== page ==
This publication provides a detailed characterization of the carbon dioxide emissions and carbon storage potential of Colorado. Storage options for the state are diverse, including oil and gas reservoirs, coalbed reservoirs, deep saline formations, and advanced mineralization engineering. The CGS participated in Phase I of the Southwest Regional Partnership (SWP) on Carbon Sequestration Project where the primary objective was to characterize the CO2 environment throughout the southwestern region of the U.S. For the State of Colorado, this task consisted of the following three subtasks: (1) assemble CO2 source data, (2) assemble CO2 sink data, and (3) estimate carbon storage capacity. These results were incorporated into a GIS package for public-access and regional-based analysis. The report briefly discusses the methodology, data sources, and findings for each of these subtasks. Several centuries worth of carbon storage are identified based on current carbon emission levels in Colorado. Digital ZIP download. RS-45D
From the Abstract:
In 2000, CO2CO2 emissions were more than 92 million short tons in Colorado and are projected to increase by 2.4 percent per year through 2025. Nearly 76 percent of these emissions result from activities in the utility and transportation sectors. Power generation in the state relies primarily on coal and as a result, 42 million short tons of CO2 or 46 percent of the total emissions in Colorado are emitted from power plants in the utility sector. These stationary point sources afford the possibility of capture and separation of CO2 for transport to and storage at nearby “sinks”.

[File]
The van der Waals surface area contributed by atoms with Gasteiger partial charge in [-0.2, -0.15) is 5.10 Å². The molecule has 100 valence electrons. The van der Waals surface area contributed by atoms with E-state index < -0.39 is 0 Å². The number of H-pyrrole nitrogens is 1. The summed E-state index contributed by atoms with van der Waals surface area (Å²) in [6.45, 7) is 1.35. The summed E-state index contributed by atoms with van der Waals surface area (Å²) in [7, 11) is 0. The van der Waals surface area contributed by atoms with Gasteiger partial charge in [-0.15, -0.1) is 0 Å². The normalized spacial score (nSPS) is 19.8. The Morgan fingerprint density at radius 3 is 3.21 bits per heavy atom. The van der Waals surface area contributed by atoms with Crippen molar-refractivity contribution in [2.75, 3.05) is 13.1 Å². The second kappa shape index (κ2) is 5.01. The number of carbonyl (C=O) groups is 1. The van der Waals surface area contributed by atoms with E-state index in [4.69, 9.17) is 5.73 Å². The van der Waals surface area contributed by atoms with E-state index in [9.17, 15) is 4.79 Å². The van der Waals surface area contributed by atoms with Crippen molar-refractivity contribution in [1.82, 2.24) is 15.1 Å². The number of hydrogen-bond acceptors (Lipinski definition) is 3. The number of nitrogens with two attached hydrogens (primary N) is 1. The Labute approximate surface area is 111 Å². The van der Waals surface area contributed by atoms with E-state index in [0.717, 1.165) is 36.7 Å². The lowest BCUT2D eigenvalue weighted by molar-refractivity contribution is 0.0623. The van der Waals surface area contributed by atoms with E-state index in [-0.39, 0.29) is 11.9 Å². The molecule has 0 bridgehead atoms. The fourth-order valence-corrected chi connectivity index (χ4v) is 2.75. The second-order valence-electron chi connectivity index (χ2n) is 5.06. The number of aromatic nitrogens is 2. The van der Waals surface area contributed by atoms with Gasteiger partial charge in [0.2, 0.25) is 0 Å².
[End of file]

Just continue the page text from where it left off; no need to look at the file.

Although CO2 sink potential is widely distributed across the state, characterization efforts focused on seven “pilot study regions” defined on the basis of maximum diversity in potential sequestration options relatively close to large CO2 sources. Utilizing both geologic and mineralization options, carbon storage capacity within these regions is an estimated 720 billion short tons. With the availability of suitable technology, the pilot areas have the potential of providing a long-term storage solution based on 2000 CO2 emission levels. The highest CO2 sequestration capacity potential for Colorado lies within the oil, gas, coalbed, and saline aquifer reservoirs of the Denver, Cañon City Embayment, Piceance, and Sand Wash basins. Further site-specific investigations are required to determine both the technical and economic feasibility of implementing carbon storage projects in any one of these areas.